Piatigorsky | The Swan by Saint-Saëns
Piatigorsky | Artist & Teacher
- Excerpted from Gregor Piatigorsky: The Life and Career of the Virtuoso Cellist (2010) by Terry King – The life of Gregor Piatigorsky is well known—his rise from the impoverished Moscow of the World War I years to solo cellist of the Bolshoi Theatre at 15; His dangerous escape to Poland, where he quickly became solo cellist of the Warsaw Philharmonic and in turn, the Berlin Philharmonic by his 21st birthday.
- Gregor Piatigorsky’s teaching legacy is palpable today, as it has been for generations. Piatigorsky trained the principal cellists of leading orchestras in Boston, New York, Chicago, Dallas, Houston, San Francisco, Cleveland, Pittsburgh, Minneapolis, Philadelphia, Washington DC, Berlin, London, Vancouver, Toronto and many more.1 Among soloists and chamber notables are Nathaniel Rosen, Leslie Parnas, Steven Isserlis, Raphael Wallfisch, Jeffrey Solow, Paul Tobias, Mischa Maisky, Denis Brott, Erling Blöndal Bengsston, Stephen Kates, William De Rosa, Gert von Bülow, Paul Katz and Laurence Lesser who owe much to their study with Piatigorsky. His students also occupy important teaching positions in leading conservatories and universities, perpetuating his example for future generations. Read more>>
Piatigorsky | Core Principles
- Piatigorsky’s teaching ideas are revealed through his own words. The following quotes illuminate Piatigorsky’s unique ways of communicating with, challenging and inspiring his students. To read more about Piatigorsky’s life, performance career and teaching, turn to Terry King’s recently published biography of Piatigorsky: Gregor Piatigorsky: The Life and Career of the Virtuoso Cellist (McFarland & Co., 2010).
- “The best thing a musician can possibly do after he has acquired a great deal of experience is to pass it on to younger musicians. So many people are now gone—Kreisler, Toscanini, Rachmaninoff—who never had students. This is a great loss, and we must not repeat the mistake.”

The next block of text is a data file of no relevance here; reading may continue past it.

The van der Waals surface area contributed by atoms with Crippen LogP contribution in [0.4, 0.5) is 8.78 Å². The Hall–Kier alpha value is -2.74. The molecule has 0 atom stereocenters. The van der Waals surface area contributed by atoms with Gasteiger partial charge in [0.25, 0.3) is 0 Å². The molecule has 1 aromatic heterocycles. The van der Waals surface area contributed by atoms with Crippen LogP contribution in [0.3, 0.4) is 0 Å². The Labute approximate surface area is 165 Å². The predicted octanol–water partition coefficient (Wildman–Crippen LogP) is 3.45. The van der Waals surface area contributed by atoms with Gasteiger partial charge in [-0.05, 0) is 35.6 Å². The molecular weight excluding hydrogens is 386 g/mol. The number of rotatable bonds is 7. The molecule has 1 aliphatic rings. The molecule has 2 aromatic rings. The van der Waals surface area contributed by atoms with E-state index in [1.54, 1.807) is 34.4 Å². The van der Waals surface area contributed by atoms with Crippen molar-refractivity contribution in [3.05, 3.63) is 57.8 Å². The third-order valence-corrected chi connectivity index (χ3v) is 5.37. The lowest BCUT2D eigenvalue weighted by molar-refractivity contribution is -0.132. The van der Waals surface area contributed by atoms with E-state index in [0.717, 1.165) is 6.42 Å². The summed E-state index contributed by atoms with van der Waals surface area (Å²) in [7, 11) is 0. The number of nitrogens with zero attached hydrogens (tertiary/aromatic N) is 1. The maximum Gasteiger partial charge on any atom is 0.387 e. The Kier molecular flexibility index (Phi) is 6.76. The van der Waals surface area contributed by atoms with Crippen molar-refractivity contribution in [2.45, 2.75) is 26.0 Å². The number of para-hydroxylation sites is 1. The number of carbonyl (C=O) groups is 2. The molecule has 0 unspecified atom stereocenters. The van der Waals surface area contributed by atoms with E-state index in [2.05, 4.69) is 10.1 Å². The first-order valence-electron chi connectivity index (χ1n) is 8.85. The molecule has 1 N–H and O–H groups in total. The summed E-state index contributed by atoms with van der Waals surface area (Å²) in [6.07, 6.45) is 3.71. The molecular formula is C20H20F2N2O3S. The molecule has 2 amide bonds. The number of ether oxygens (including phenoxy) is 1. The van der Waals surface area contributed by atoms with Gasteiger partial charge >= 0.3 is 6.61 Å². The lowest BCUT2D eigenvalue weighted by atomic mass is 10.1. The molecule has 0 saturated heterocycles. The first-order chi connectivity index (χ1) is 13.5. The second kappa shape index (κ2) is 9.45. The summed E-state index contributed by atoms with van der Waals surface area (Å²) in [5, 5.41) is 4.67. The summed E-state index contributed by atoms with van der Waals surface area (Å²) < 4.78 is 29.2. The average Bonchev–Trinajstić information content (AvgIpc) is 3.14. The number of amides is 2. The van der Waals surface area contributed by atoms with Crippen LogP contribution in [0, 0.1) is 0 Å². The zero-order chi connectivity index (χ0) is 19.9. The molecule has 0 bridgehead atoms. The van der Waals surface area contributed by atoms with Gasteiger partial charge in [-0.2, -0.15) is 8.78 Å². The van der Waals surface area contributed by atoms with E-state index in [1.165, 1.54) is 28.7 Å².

- “I’ll stop teaching when I stop learning.” Read more>>
Piatigorsky | Tributes
- From Zubin Mehta – It was with the greatest awe that I looked forward to my first meeting with Gregor Piatigorsky. At dinner after one of his celebrated chamber-music concerts in 1961 with Jascha Heifetz, I asked him just one question regarding his recollections of Richard Strauss’ conducting of Don Quixote. His reply took over the rest of the evening. As a matter of fact, it continued for the next 15 years through endless hours of conversations and quite a few of concerts. I cannot forget the first of these performances. It was born out of a talk while we were swimming off Puerto Rico in 1967. We both had been invited by Pablo Casals to perform at his festival. Piatigorsky’s Don Quixote was one of such beauty that during the great F-sharp-major variation I turned for a glimpse of Casals, who always sat in the wings. He was weeping. I think at one point or another all of us were weeping. For my part, I had joined a colleague with whom I breathed musically with such complete oneness that after a performance of a work that took just over 30 minutes, we found ourselves closer than six previous years of discussing that same work had brought us. Communication between two musicians on a spiritual level is a phenomenon that cannot be defined accurately—it is more the unspoken word—the meaning that lies between the notes that draws us closer to one another. Read more>>